DDLP: What roles have visual arts (painting, in particular) and music played in your work? And how has changed over time?

JM: I’ve had two amateur preoccupations with other arts: I used to paint and now I play the piano. So while all the arts are of a piece and interdependent, these have affected me the most. I think probably by keeping me sufficiently free. By this I mean that while art and music require discipline, I only painted when I was moved to paint and now I only play the piano to experiment. So there you have my young cousins, indulgence and fun!

I try to take them wherever I go, because I don’t have children.

In poetry, I wish not to be over-permissive, nor too protective. I go back and forth on this; sometimes, to ground the reader, I’m overtly autobiographical. Also, I can be abstract and distant. As an aside: I love surrealism because of its special relation to time and place, with a torch in its mouth and a seahorse in its path. In surrealism, do time and place serve to hide or reveal things as they are? Perhaps, as the greatest of literary movements, it serves both.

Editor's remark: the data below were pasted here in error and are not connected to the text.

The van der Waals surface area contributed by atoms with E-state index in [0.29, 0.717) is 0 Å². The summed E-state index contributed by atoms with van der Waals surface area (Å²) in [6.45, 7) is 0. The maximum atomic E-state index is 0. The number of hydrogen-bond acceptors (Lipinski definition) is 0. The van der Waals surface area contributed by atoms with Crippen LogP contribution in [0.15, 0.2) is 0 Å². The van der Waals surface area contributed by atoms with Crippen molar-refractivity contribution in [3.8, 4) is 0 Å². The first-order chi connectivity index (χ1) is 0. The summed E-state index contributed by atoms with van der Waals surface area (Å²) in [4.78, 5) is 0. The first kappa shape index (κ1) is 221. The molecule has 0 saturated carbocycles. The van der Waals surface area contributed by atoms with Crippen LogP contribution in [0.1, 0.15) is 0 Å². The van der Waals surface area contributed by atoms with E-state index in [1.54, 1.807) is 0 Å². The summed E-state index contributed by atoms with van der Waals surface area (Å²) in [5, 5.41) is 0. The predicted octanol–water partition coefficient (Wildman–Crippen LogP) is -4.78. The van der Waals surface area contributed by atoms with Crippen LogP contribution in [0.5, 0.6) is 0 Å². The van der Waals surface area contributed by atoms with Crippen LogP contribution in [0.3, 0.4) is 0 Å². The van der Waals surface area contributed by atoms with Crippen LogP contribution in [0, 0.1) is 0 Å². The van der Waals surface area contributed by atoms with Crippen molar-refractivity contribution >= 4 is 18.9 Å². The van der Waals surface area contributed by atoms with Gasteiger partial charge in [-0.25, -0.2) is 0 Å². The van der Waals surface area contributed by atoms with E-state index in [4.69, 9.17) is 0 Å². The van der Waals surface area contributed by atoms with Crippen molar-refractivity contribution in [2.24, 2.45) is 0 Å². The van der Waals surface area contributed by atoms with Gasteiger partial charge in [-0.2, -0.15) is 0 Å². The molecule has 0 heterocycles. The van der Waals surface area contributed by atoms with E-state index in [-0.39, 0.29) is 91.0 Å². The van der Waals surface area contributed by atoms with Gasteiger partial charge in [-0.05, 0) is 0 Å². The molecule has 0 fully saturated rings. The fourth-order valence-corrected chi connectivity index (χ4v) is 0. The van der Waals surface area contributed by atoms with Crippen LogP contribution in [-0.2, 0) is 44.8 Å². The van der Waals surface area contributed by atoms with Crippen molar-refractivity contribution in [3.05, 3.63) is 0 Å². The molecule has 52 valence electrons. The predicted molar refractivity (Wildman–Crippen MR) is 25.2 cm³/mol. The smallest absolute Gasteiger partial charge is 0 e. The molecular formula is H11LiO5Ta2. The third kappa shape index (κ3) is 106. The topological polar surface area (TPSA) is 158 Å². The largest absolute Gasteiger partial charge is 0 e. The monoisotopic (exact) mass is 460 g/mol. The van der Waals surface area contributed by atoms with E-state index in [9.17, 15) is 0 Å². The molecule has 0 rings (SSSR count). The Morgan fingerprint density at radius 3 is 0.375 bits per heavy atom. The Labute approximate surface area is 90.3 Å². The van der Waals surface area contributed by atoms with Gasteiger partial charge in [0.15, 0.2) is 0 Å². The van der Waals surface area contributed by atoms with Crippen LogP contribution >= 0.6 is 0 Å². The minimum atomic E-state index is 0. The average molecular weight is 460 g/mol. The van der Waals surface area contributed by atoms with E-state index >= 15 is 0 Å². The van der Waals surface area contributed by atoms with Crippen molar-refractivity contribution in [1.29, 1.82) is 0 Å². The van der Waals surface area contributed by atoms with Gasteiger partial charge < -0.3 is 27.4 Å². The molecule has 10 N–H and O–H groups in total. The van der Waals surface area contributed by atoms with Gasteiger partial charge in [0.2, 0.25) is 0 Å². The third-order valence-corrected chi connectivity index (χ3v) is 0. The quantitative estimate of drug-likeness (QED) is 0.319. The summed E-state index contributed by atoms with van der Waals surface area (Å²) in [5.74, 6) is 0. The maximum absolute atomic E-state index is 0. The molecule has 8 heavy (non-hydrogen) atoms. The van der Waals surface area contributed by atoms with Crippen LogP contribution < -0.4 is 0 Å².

With the recent death of my mother, I feel that I would like to speak more sparely. Perhaps I may say goodbye to the prose poem, goodbye to surrealism, goodbye to the long line, and goodbye, mother.